Canadian house phenomenon, Jayda G, serves up dance music that gently jolts your soul and sets it boogying in the summer breeze. ‘All I Need’ is typical of the London-via-Berliner DJ’s convivial disco, funk, and house beats. Get this: she’s also an environmental toxicologist who stuffed her debut album, Significant Changes, all fizzy ad-libs and Jayda G’s own vocals, with anthems for both dance floors and ocean floors. Music to save the world by.
A Chicago native who’s long called Brooklyn home and first snuck out clubbing at the age of 12, Honey D plays freely across the disco-house-techno axis: think zig-zags through radiant synthesizer and the murmured vocals of Hercules & Love Affair’s Nomi Ruiz to the inimitable Fela Kuti. Dance music royalty herself, Dijon is rumoured to be cutting the mustard in her producer boots on Beyoncé’s latest album. If you’re into slinky funk, slink on over.
Come for the nod to Sly & The Family Stone, stay for what Vice calls the World’s Coolest Day Party, an ‘alternate universe where being your best and blackest self won’t get you targeted by the cops or destroy your professional prospects’. Which is nice. Whine, twerk, and swag surf to everything from dancehall to Southern rap, sincerely complimenting strangers on their Afrocentric ensembles. Joy, unconfined.
Radio Clue (IDK x Obi)
A show unlike any other, Radio Clue sees rapper slash Harvard lecturer (yes, you read that right) IDK, Ignorantly Delivering Knowledge – or Jason Aaron Mills to his friends – deliver a set tweaked to provide nothing short of an education. The Apple Music 1 host, who raps powerfully about his own jail time, is best known for pioneering SubTrap, a nuanced and inventive exploration of the intersection of drug dealing and addiction.
Laid-back? We’ll give you laid-back. Still going strong at the ripe old age of 22 (the band was born at the turn of the millennium), the British indie-dance pioneers should go down a storm in the California desert with crowd-pleasers like the crunchy ‘Over And Over’, and bouncing ‘Ready For The Floor’. The synthpop stalwarts also have a shiny new Hot Chip Megamix in tow, a loopy throwback to old favourites. Are you ready, are you ready?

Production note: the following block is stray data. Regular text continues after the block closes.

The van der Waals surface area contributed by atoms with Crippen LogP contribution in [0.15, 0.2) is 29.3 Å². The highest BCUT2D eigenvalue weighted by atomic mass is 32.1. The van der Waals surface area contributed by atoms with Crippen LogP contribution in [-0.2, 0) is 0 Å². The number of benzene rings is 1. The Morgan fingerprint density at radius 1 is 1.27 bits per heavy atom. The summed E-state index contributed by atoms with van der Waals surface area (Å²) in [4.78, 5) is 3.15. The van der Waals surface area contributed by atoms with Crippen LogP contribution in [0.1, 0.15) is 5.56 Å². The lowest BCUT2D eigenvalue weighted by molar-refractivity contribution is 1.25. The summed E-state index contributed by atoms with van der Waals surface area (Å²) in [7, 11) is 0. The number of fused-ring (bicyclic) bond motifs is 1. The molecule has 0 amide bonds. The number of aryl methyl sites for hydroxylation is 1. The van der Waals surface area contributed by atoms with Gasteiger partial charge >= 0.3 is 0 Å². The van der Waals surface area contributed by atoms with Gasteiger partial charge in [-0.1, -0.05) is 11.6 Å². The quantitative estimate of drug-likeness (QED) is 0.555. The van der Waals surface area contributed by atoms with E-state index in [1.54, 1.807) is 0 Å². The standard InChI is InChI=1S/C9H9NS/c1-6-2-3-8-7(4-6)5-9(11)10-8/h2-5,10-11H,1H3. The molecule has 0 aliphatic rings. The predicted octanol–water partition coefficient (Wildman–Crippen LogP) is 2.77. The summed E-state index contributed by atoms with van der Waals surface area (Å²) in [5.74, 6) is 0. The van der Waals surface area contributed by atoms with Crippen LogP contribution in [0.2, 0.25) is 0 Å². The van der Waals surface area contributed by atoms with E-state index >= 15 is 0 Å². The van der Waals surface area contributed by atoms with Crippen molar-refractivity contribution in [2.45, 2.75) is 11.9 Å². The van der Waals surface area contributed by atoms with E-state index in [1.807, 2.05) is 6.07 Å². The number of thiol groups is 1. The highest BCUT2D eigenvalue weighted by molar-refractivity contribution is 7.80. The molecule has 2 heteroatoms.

Major League DJz
Know your Amapiano from your Gqom? No bother. The kings of African Dance Music’s sound of the summer, a bright, jazzy dance music culled from local house flavours and global R&B, are coming to Coachella Valley. Meet the Mbere twins, Banele and Bandile, born in the townships of Gauteng. The vibe is checked. The energy is electric. The league is major. Let the dopamine DJ rush begin.
Wet your whistles if you can (never mind the desert heat) for a thrilling trio of girl bosses-turned-international DJs that are sure to blow off your Birkenstocks: Jasmine Solano, the MTV star and arbiter of a music empire; Martina McFlyy, achingly cool deck spinner and creative director extraordinaire, and Ms Nix, part-time DJ, some-time MTV host, full-time genius. A holy trinity indeed.
Fun, freedom and 1990s R&B: that’s the Siobhan Bell formula. The London DJ has been lighting up the East End of the city (catch her at nightclub, Working It, on the regs since circa 2010) weaving in bouncy Jersey club and trap beats with old-school bangers. She’s usually being scooped by brands like Moschino and Versus Versace or artists such as Skepta and A$AP Mob to DJ at their parties, but the desert promises a whole new dimension.